“I’m glad you’re stuck in your stupid life,” she says. “Can’t even shower for your dumb job because you're a pointless animal.”
Maggie rolls her neck, lets out a peal of barking, hysterical laughter. “And--and, dude, even if you smelled like roses. Even if your basic physical presence wasn’t repugnant in every way. You would repulse people, because people got a sense for who doesn’t matter. And guess what, you don’t matter. You never factored in. You were never going to factor in.”
A twinge shoots through her left arm. Her left hand curls into a fist so that the countertop presses painfully against her knuckles. At the same time, all the strength goes out of her right arm, which collapses underneath her and sends her lurching to one side.
“Idiot,” she hisses, catching herself before she can topple over. “You can’t even--you’re just a loving idiot.”
She regains her balance, but now her right arm is dead weight at her side. She can still feel it, but she can’t lift it anymore than she could sing Noah’s ark into existence on her front lawn.
“The front lawn you never mow,” she adds out loud. “The lawn you’re paying out the rear end to neglect. You--” she breaks into another shrieking fit of laughter, then sobers “--you told everyone how you were gonna get this house, get your life together, do all kinds of nice, homely things. Things you could put on your Facebook. It all sounded so nice when you were bragging about it, didn’t it?”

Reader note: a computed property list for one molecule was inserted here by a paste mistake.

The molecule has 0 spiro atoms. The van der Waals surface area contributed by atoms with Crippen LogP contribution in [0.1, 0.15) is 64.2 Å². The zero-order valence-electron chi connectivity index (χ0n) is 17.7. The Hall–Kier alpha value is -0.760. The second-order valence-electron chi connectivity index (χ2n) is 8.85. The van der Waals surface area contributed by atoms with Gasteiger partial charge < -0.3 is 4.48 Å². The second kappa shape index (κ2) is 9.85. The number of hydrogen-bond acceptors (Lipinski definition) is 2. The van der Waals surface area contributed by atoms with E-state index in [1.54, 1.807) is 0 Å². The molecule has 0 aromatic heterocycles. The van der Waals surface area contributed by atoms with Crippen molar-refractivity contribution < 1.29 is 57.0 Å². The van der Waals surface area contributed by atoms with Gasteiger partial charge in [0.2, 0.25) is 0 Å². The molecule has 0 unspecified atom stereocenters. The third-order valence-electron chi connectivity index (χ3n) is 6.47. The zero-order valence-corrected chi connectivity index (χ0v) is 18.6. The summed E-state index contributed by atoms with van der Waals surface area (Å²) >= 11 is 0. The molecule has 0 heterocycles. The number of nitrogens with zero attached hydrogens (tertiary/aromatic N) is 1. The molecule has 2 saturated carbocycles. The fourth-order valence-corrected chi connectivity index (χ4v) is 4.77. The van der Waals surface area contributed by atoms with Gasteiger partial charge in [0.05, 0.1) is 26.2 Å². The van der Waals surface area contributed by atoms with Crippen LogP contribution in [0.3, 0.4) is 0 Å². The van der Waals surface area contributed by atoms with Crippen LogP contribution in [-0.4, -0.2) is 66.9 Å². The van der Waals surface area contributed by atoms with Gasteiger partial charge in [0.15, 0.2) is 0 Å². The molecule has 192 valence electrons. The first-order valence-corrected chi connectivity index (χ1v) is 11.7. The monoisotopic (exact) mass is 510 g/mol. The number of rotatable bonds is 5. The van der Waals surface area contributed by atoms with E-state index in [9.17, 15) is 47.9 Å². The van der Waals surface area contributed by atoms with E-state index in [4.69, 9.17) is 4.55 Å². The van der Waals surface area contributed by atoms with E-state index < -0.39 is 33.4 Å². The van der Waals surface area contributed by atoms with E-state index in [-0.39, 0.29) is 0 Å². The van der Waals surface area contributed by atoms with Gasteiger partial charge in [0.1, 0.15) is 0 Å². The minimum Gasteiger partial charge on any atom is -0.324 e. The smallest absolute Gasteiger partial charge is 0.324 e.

Her vision explodes into a lightning-bright starburst. A moment later, pain blossoms in her left cheek and quickly sends its tendrils down into the left side of her jaw. When her sight returns, she finds her left arm cocked and ready, fist balled up so tight the knuckles are bone white.
“I’m still standing, fuckbrains. Because you don’t even know how to throw a punch.”
Another fleshy thwack. Maggie staggers backward, cracks the back of her head against the wall. Scribbles of light wriggle out of the corner of her vision like luminescent worms.
Her left hand isn’t done. It grabs a fistful of hair and forces her head down. She falls. Her forehead clips the rim of the toilet hard enough to split skin. She collapses onto the small, stained rug, her right arm folded painfully beneath her body. Blood dribbles out of the wound, filling her right eye socket with a warm, sticky mess.
Her left hand still hasn’t let go of the fistful of hair. It yanks her head up hard enough to feel like whiplash, then slams her skull against the grimy floor as she screams, “Shitfucker!” Her vision goes completely back. The ringing in her ears is a wall of shrill needles jabbing at her brain.
She’s on her back. She doesn’t remember rolling over, but when her vision returns, all she can see is the mold-spotted expanse of the bathroom ceiling. Her right eye is glued shut by blood, and her left rolls wildly in its socket. She can’t make it focus.